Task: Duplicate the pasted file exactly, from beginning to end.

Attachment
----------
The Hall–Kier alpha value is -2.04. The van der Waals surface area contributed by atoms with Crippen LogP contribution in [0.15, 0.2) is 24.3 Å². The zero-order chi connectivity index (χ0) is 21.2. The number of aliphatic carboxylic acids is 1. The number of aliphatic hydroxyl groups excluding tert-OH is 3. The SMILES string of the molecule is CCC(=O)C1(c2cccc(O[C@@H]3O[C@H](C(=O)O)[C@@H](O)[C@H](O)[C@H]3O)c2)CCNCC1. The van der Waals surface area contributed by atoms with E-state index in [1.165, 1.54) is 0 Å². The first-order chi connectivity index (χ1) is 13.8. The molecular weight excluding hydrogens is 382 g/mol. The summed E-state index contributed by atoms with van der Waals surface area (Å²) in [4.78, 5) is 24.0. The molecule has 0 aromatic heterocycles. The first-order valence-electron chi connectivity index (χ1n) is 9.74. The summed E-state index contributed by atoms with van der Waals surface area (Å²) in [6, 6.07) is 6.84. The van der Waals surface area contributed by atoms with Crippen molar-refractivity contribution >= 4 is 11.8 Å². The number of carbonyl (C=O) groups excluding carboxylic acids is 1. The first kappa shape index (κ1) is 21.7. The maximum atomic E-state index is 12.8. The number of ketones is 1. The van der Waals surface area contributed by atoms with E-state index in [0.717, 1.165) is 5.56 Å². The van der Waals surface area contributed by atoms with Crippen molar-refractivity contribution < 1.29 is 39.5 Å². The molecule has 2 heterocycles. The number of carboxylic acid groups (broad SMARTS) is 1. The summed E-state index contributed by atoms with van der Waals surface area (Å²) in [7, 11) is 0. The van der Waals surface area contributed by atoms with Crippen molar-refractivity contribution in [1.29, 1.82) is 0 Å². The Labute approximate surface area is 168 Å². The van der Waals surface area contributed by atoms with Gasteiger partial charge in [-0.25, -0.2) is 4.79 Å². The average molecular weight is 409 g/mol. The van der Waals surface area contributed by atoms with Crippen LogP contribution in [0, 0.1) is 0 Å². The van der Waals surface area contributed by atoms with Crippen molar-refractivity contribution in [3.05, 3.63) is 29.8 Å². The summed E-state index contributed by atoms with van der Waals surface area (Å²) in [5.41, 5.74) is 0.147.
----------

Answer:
The Hall–Kier alpha value is -2.04. The van der Waals surface area contributed by atoms with Crippen LogP contribution in [0.15, 0.2) is 24.3 Å². The zero-order chi connectivity index (χ0) is 21.2. The number of aliphatic carboxylic acids is 1. The number of aliphatic hydroxyl groups excluding tert-OH is 3. The SMILES string of the molecule is CCC(=O)C1(c2cccc(O[C@@H]3O[C@H](C(=O)O)[C@@H](O)[C@H](O)[C@H]3O)c2)CCNCC1. The van der Waals surface area contributed by atoms with E-state index in [1.165, 1.54) is 0 Å². The first-order chi connectivity index (χ1) is 13.8. The molecular weight excluding hydrogens is 382 g/mol. The summed E-state index contributed by atoms with van der Waals surface area (Å²) in [4.78, 5) is 24.0. The molecule has 0 aromatic heterocycles. The first-order valence-electron chi connectivity index (χ1n) is 9.74. The summed E-state index contributed by atoms with van der Waals surface area (Å²) in [6, 6.07) is 6.84. The van der Waals surface area contributed by atoms with Crippen molar-refractivity contribution >= 4 is 11.8 Å². The number of carbonyl (C=O) groups excluding carboxylic acids is 1. The first kappa shape index (κ1) is 21.7. The maximum atomic E-state index is 12.8. The number of ketones is 1. The van der Waals surface area contributed by atoms with E-state index in [0.717, 1.165) is 5.56 Å². The van der Waals surface area contributed by atoms with Crippen molar-refractivity contribution < 1.29 is 39.5 Å². The molecule has 2 heterocycles. The number of carboxylic acid groups (broad SMARTS) is 1. The summed E-state index contributed by atoms with van der Waals surface area (Å²) in [7, 11) is 0. The van der Waals surface area contributed by atoms with Crippen molar-refractivity contribution in [1.29, 1.82) is 0 Å². The Labute approximate surface area is 168 Å². The van der Waals surface area contributed by atoms with Gasteiger partial charge in [-0.25, -0.2) is 4.79 Å². The average molecular weight is 409 g/mol. The van der Waals surface area contributed by atoms with Crippen LogP contribution in [0, 0.1) is 0 Å². The van der Waals surface area contributed by atoms with Crippen molar-refractivity contribution in [3.05, 3.63) is 29.8 Å². The summed E-state index contributed by atoms with van der Waals surface area (Å²) in [5.41, 5.74) is 0.147.